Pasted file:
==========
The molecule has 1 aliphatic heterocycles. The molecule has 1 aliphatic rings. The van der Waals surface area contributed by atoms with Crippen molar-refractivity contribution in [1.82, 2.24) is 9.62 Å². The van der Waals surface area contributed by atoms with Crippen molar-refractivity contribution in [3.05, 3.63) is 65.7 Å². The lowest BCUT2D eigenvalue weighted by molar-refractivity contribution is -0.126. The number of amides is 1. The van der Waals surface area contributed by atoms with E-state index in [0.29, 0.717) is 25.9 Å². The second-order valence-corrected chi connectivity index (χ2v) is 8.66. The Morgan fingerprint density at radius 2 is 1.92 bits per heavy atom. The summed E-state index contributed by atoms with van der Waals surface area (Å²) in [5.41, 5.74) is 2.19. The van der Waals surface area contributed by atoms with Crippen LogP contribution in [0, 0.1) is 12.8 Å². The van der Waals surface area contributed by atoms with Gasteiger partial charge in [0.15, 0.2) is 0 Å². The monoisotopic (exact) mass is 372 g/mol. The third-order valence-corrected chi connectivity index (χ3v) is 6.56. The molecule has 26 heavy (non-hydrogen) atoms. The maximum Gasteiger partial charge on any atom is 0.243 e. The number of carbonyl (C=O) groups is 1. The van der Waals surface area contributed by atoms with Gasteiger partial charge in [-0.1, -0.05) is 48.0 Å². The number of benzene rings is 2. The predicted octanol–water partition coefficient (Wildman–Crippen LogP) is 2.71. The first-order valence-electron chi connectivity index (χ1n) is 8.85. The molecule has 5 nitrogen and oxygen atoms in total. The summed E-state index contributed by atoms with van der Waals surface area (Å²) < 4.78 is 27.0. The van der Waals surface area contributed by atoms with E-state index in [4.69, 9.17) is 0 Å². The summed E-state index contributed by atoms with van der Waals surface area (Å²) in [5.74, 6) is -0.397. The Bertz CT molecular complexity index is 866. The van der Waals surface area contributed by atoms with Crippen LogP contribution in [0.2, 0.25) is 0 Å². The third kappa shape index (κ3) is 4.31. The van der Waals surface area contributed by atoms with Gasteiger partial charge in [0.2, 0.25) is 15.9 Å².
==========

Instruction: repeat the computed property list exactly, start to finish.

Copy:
The molecule has 1 aliphatic heterocycles. The molecule has 1 aliphatic rings. The van der Waals surface area contributed by atoms with Crippen molar-refractivity contribution in [1.82, 2.24) is 9.62 Å². The van der Waals surface area contributed by atoms with Crippen molar-refractivity contribution in [3.05, 3.63) is 65.7 Å². The lowest BCUT2D eigenvalue weighted by molar-refractivity contribution is -0.126. The number of amides is 1. The van der Waals surface area contributed by atoms with E-state index in [0.29, 0.717) is 25.9 Å². The second-order valence-corrected chi connectivity index (χ2v) is 8.66. The Morgan fingerprint density at radius 2 is 1.92 bits per heavy atom. The summed E-state index contributed by atoms with van der Waals surface area (Å²) in [5.41, 5.74) is 2.19. The van der Waals surface area contributed by atoms with Crippen LogP contribution in [0, 0.1) is 12.8 Å². The van der Waals surface area contributed by atoms with Gasteiger partial charge in [0.15, 0.2) is 0 Å². The monoisotopic (exact) mass is 372 g/mol. The third-order valence-corrected chi connectivity index (χ3v) is 6.56. The molecule has 26 heavy (non-hydrogen) atoms. The maximum Gasteiger partial charge on any atom is 0.243 e. The number of carbonyl (C=O) groups is 1. The van der Waals surface area contributed by atoms with Gasteiger partial charge in [-0.1, -0.05) is 48.0 Å². The number of benzene rings is 2. The predicted octanol–water partition coefficient (Wildman–Crippen LogP) is 2.71. The first-order valence-electron chi connectivity index (χ1n) is 8.85. The molecule has 5 nitrogen and oxygen atoms in total. The summed E-state index contributed by atoms with van der Waals surface area (Å²) < 4.78 is 27.0. The van der Waals surface area contributed by atoms with E-state index in [4.69, 9.17) is 0 Å². The summed E-state index contributed by atoms with van der Waals surface area (Å²) in [5.74, 6) is -0.397. The Bertz CT molecular complexity index is 866. The van der Waals surface area contributed by atoms with Crippen LogP contribution in [0.2, 0.25) is 0 Å². The third kappa shape index (κ3) is 4.31. The van der Waals surface area contributed by atoms with Gasteiger partial charge in [0.2, 0.25) is 15.9 Å².